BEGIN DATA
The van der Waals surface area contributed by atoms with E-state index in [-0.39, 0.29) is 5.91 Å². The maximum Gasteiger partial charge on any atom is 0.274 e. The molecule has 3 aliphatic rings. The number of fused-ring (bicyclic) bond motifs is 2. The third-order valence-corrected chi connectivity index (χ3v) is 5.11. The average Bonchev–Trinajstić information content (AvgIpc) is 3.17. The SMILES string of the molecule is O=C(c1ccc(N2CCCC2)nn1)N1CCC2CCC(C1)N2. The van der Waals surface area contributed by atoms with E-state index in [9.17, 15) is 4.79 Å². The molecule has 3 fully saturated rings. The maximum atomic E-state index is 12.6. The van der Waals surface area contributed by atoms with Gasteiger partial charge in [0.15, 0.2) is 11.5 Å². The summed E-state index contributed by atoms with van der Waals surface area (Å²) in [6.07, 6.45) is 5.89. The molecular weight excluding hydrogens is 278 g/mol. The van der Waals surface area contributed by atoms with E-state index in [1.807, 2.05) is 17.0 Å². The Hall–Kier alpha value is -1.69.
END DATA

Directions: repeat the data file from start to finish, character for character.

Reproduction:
The van der Waals surface area contributed by atoms with E-state index in [-0.39, 0.29) is 5.91 Å². The maximum Gasteiger partial charge on any atom is 0.274 e. The molecule has 3 aliphatic rings. The number of fused-ring (bicyclic) bond motifs is 2. The third-order valence-corrected chi connectivity index (χ3v) is 5.11. The average Bonchev–Trinajstić information content (AvgIpc) is 3.17. The SMILES string of the molecule is O=C(c1ccc(N2CCCC2)nn1)N1CCC2CCC(C1)N2. The van der Waals surface area contributed by atoms with E-state index in [9.17, 15) is 4.79 Å². The molecule has 3 fully saturated rings. The maximum atomic E-state index is 12.6. The van der Waals surface area contributed by atoms with Gasteiger partial charge in [0.15, 0.2) is 11.5 Å². The summed E-state index contributed by atoms with van der Waals surface area (Å²) in [6.07, 6.45) is 5.89. The molecular weight excluding hydrogens is 278 g/mol. The van der Waals surface area contributed by atoms with E-state index in [1.807, 2.05) is 17.0 Å². The Hall–Kier alpha value is -1.69.